Two of Hong Kong’s tycoons have joined the ranks of investors needing to raise funds to meet their debt obligations.
Billionaire Pan Sutong, the chairman of the Goldin Financial Holdings, is putting his own property on the market while seeking help from his famous wealthy neighbour to survive a liquidity crunch at the development company that recently walked away from one of the city’s biggest land deals.
Pan has taken out a second and third mortgage worth a total of HK$600 million (US$85.6 million) on a home he owns in Hong Kong’s ritzy Deep Water Bay neighbourhood. He signed two loan agreements with the Bank of Communications in April and May, according to Land Registry documents that were revealed on Wednesday.
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Cash-strapped investors across the board have faced challenges in repaying mortgages and loans because of falling rental incomes generated from homes, offices and shops, amid the coronavirus pandemic, which has cooled investment sentiment.
A stone’s throw away from the home of Hong Kong tycoon Li Ka-shing, the 13,854 sq ft home cost Pan HK$2.5 billion, or HK$156,000 per square foot, in 2017.
“Remortgaging your own property is easier than borrowing from a bank when you need cash immediately,” said Vincent Cheung, managing director of Vincom Consulting and Appraisal.
The Goldin group does not comment on individual shareholder’s personal financial arrangement, it said in response to the Post’s questions.
The remortgages came a week after Goldin said it had been in active discussions with creditors to repay loans, according to a July 15 filing to the stock exchange. The company, once one of the most aggressive asset acquirers in Hong Kong, said it would raise HK$8.7 billion through new loans to repay debt.
Trading in Goldin’s shares has been suspended since July 17. As of December 31, 2019, it had HK$18.5 billion in total liabilities, including HK$11.9 billion due within a year, according to an interim report released in March.
“Banks will assess their risks according to borrowers’ credit portfolios. In general, a company surrounded by negative news will raise concerns about its financial health,” Cheung said.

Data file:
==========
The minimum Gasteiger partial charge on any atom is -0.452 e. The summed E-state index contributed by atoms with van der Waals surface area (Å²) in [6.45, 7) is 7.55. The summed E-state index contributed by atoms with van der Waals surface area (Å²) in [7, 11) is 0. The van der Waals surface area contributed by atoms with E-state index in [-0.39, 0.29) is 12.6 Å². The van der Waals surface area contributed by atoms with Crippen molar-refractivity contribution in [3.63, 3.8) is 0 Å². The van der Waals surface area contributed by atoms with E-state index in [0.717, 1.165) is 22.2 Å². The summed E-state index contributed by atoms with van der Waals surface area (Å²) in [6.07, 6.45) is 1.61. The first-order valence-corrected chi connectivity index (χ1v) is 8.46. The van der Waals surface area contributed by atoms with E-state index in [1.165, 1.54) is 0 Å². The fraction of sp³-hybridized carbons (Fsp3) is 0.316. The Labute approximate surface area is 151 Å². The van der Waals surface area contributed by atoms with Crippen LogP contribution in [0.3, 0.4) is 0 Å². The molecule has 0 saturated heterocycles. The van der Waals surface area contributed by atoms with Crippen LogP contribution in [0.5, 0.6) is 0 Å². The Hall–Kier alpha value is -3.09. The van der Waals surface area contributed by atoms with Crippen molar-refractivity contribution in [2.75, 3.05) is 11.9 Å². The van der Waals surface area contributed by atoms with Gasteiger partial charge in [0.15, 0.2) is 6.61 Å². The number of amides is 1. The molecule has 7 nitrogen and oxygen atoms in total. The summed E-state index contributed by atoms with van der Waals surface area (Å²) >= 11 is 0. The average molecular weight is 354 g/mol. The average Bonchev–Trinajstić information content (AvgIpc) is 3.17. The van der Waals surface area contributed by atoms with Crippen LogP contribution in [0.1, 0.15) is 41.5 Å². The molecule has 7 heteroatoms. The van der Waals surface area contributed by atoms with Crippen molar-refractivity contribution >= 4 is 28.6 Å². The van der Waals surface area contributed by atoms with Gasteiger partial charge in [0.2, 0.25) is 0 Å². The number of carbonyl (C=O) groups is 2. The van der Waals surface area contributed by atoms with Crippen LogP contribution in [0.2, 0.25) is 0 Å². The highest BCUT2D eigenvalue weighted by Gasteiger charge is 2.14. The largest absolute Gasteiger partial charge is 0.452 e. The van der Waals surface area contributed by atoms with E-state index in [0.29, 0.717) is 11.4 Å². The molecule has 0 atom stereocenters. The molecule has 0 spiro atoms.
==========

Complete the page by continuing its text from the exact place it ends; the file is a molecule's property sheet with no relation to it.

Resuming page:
Elsewhere, Tang Shing-bor, who is called Hong Kong’s “shop king”, is said to be selling down his portfolio at steep discounts, as part of a debt-reduction exercise.
Tang, whose portfolio is estimated at HK$10 billion, recently offered a 5,654 sq ft site close to the Prince Edward MTR station for tender. The site, currently occupied by old tenement buildings, is estimated to be worth HK$450 million, according to JLL, the sole agent. The tender will close on September 8.
And even though a spokesman for Tang said the property was not being offered for a discount, market watchers said the site was earlier being sold for HK$600 million, which meant its latest asking price represented a 25 per cent discount.
In April, Hong Kong media reported that Tang had scrapped a plan to acquire a hotel in Mong Kok for HK$328 million, forfeiting a HK$32.8 million deposit in the process.
More assets will be on sale at discounts in the coming months, said Alvin Cheung Chi-wan, associate director at Prudential Brokerage. “Indebted investors are under pressure to shore up their cash flows, because the property market is unlikely to improve in the short term,” he said.
Meanwhile, mainland Chinese investors, the lifeblood of Hong Kong’s property sector, have largely stepped back from the market, taking part in only eight deals and contributing to just 15 per cent of the total number of transactions in the first half of this year, down from 21 per cent in 2018, JLL said.
All transactions involving commercial and industrial property in the first half of this year amounted to HK$53.3 billion, a decline of 51 per cent from the same period last year, the consultancy said.
“The market sentiment will continue to deteriorate if Hong Kong’s third wave of Covid-19 cases persists. It is hardly possible to conclude deals with everyone preferring to stay indoors and putting property viewings on hold,” Vincom’s Cheung said.
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